Rob Stein, by profession a venture capitalist, but a former strategic adviser to the Democratic National Committee, has spent years studying conservative groups. From 2003 to 2005, by his estimate, conservative organizations spent about $295 million seeking to influence policy while those of the left spent about $75 million.

More recently, bestselling author Thomas Frank wrote in a New York Times column, “During the last three decades a cottage industry of conservative institutions and foundations has grown into a powerful quasi-academy with seven-figure budgets and phalanxes of ‘senior fellows’ and ‘distinguished chairs.’ While real academics dither and fret over bugbears like certainty and balance, the scholars of the American Enterprise Institute, the Heritage Foundation and the Cato Institute act boldly in the knowledge, to quote a seminal conservative text, that ideas have consequences.” The AEI “has long been the reliable source of corporate money. Its principals effectively ran the Goldwater campaign in 1964 and it was deep thinkers from the institute who, after moving into the Bush administration, dreamed up the war in Iraq.”

A prominent opponent of the war was the libertarian Cato Institute, which is conservative on domestic issues but traditionally opposed to foreign intervention. In California’s Orange County Register, Cato vice president Ted Galen Carpenter wrote—just days before the war began—that the pro-war camp’s justifications for invading Iraq were faulty: “The United States is supposed to be a constitutional republic. As such, the job of the U.S. military is to defend the vital security interests of the American people. U.S. troops are not armed crusaders with a mission to right all wrongs and liberate oppressed populations. American dollars are too scarce and American lives too precious for such feckless ventures.”

As for the idea that Saddam’s overthrow would trigger a democratic transformation in the Middle East, Carpenter said, “This is a fantasy. The harsh reality is that the Middle East has no history of democratic rule, democratic institutions or serious democratic movements. To expect stable democracies to emerge from such an environment is naïve.” He went on, “If free elections were held today in such countries as Egypt, Jordan and Saudi Arabia, they would produce virulently anti-American governments.”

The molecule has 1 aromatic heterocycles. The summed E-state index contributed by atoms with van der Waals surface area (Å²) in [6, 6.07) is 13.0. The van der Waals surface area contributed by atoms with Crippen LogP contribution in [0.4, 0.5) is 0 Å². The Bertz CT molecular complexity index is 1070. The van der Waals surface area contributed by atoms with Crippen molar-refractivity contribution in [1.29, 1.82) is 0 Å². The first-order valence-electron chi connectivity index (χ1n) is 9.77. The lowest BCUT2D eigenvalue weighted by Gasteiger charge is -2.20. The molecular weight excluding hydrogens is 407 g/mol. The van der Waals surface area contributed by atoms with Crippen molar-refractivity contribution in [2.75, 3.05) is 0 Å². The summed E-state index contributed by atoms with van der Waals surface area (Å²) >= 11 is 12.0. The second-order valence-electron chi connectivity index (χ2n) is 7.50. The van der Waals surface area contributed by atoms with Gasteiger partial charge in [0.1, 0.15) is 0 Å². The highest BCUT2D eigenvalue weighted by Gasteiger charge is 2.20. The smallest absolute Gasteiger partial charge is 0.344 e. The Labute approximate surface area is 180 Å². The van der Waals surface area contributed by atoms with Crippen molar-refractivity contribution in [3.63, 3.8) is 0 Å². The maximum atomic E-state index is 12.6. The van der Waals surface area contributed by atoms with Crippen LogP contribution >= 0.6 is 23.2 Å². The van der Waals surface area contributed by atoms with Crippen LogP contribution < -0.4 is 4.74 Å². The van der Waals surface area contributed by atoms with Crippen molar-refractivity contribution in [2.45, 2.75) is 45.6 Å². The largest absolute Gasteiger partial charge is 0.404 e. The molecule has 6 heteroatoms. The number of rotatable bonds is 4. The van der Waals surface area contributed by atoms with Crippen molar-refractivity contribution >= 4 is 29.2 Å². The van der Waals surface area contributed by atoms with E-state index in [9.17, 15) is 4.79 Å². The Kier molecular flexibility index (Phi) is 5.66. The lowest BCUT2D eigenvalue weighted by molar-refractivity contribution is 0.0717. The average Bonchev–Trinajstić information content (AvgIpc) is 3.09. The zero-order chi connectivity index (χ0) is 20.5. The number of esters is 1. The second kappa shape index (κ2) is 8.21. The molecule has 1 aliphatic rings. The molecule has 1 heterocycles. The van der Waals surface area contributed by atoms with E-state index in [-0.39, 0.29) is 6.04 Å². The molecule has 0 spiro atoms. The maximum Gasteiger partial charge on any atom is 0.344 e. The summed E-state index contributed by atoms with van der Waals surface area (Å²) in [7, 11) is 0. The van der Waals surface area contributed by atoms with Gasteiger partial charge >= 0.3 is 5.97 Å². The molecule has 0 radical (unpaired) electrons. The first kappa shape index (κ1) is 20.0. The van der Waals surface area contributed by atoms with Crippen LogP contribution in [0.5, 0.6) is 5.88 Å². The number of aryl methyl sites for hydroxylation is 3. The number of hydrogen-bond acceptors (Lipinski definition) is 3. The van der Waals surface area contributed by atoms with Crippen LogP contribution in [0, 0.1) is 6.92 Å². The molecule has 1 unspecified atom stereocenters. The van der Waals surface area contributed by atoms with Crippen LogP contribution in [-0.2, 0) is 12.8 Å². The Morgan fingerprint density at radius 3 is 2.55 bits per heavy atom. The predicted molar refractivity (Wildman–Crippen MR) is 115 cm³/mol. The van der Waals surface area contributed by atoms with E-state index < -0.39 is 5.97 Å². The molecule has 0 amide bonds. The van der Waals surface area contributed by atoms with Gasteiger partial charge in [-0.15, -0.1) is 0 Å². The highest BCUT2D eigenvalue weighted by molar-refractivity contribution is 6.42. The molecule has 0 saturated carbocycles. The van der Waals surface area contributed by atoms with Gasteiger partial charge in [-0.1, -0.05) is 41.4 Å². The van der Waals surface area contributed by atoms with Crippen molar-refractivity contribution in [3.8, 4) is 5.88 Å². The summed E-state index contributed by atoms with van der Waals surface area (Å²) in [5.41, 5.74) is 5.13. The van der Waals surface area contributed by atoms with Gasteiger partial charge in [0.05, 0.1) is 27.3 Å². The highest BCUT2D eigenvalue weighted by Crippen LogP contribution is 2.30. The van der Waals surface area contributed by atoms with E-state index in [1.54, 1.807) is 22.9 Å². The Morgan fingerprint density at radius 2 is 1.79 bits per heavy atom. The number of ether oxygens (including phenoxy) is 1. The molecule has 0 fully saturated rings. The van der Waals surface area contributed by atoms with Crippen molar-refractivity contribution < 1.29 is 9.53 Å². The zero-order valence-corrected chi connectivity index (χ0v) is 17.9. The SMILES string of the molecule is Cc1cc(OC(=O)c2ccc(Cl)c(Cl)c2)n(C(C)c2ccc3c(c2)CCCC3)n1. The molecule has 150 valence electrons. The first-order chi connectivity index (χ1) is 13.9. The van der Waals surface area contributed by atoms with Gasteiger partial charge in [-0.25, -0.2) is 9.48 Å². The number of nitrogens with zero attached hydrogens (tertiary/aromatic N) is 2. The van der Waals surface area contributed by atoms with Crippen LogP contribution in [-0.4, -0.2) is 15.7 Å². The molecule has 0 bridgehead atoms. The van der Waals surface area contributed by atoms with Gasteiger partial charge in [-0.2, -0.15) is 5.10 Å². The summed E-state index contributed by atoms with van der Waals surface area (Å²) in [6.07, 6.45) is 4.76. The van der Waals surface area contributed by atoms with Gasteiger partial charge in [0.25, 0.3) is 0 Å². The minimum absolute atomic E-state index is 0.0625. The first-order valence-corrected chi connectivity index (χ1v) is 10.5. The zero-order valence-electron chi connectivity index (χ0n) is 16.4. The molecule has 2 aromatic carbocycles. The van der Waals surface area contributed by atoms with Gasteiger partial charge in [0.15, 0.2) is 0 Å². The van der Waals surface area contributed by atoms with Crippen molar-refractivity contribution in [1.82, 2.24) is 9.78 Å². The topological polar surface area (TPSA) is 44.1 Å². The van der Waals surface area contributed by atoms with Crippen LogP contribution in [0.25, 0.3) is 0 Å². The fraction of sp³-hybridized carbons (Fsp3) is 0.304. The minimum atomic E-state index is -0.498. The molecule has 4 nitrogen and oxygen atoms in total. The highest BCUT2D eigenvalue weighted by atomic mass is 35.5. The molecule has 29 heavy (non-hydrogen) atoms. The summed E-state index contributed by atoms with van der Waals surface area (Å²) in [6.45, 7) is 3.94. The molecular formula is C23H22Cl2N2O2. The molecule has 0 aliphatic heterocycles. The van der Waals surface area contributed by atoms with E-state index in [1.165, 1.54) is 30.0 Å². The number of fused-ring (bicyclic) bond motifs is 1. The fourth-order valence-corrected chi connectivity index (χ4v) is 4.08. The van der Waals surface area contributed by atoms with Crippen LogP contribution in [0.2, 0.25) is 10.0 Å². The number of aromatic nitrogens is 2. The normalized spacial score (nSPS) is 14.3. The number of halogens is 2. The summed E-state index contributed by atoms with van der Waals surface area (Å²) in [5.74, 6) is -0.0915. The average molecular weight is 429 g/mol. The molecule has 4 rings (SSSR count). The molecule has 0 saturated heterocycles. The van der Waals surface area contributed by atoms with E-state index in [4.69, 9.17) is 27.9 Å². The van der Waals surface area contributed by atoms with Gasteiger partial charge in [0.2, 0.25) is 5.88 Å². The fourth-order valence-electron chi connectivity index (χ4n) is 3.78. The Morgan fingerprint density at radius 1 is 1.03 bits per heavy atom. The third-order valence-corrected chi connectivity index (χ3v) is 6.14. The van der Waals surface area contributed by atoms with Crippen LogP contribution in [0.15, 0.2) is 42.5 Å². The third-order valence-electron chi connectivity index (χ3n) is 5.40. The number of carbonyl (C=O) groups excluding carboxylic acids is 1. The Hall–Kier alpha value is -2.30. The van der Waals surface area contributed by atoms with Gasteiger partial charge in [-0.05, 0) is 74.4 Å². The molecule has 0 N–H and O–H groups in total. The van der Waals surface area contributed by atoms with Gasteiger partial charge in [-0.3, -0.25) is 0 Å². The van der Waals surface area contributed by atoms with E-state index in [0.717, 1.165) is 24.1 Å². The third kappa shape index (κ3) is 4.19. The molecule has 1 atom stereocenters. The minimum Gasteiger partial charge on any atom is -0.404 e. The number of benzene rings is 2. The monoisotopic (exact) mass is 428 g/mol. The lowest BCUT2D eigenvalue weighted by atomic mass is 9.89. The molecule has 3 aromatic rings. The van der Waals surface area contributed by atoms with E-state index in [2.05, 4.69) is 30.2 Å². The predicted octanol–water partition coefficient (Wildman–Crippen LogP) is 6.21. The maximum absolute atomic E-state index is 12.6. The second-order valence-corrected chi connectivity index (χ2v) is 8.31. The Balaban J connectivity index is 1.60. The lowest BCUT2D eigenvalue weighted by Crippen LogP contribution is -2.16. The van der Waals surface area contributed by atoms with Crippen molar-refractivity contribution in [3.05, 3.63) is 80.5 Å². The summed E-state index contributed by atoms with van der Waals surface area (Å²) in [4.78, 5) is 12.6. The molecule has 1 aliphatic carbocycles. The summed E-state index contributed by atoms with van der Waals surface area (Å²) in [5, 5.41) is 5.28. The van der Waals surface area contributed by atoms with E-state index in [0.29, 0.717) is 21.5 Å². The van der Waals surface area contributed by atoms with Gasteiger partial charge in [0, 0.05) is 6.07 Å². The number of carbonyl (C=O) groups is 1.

The libertarians were right. The hawks were wrong.

HAWKS IN AFGHANISTAN

Two of Washington’s most successful think-tank hawks are Frederick and Kimberly Kagan, the husband-and-wife team who spent a year in Afghanistan working as unpaid volunteers for the U.S. general in charge of the war. Frederick Kagan is a scholar at the American Enterprise Institute, which has a history of supporting American military intervention around the world.

Having written papers that advocate an aggressive U.S. military policy, the Kagans moved to Afghanistan in 2010 and embedded themselves as “de facto senior advisors” to General David Petraeus. The Kagans were given top-level security clearance in Kabul, where they reviewed classified intelligence reports and participated in strategy sessions. The Kagans used their positions to advocate substantive changes in the U.S. war plan, “including a harder-edged approach,” according to a Washington Post report about them, published December 18, 2012.

Think-tank hawks have always sought to impact defense policy. The Kagans found a way to go beyond traditional influence peddling and gain the ear of the military man in charge of a real war. The Kagans were not paid by the U.S. government for their work, but their proximity to Petraeus provided valuable benefits. The Post article reported that the arrangement with Petraeus “provided an incentive for defense contractors to contribute to Kim Kagan’s think tank,” the Institute for the Study of War, which advocates an aggressive U.S. foreign policy. At an August 2011 dinner, Kim Kagan thanked two contractors, DynCorp International and CACI International, for funding her institute and making it possible for her to spend a year in Afghanistan with Petraeus.


Excerpted from America’s War Machine: Vested Interests, Endless Conflicts by James McCartney with Molly Sinclair McCartney. Copyright © 2015 by Molly Sinclair McCartney and reprinted by permission of Thomas Dunne Books, an imprint of St. Martin’s Press, LLC. All rights reserved.

 

 

Think Tanks Vs. Crony Capitalism


How Did He Get So Rich? Think Tanks Vs. Crony Capitalism


I still recall my long summer vacations in Argentina. That was before globalization and competitive pressures pushed most of the elite of developing countries to take shorter and shorter breaks. Europeans continue to buck the trend. They seem more attached to their long vacations than to the welfare statethat sometimes mandates those long relaxing weeks.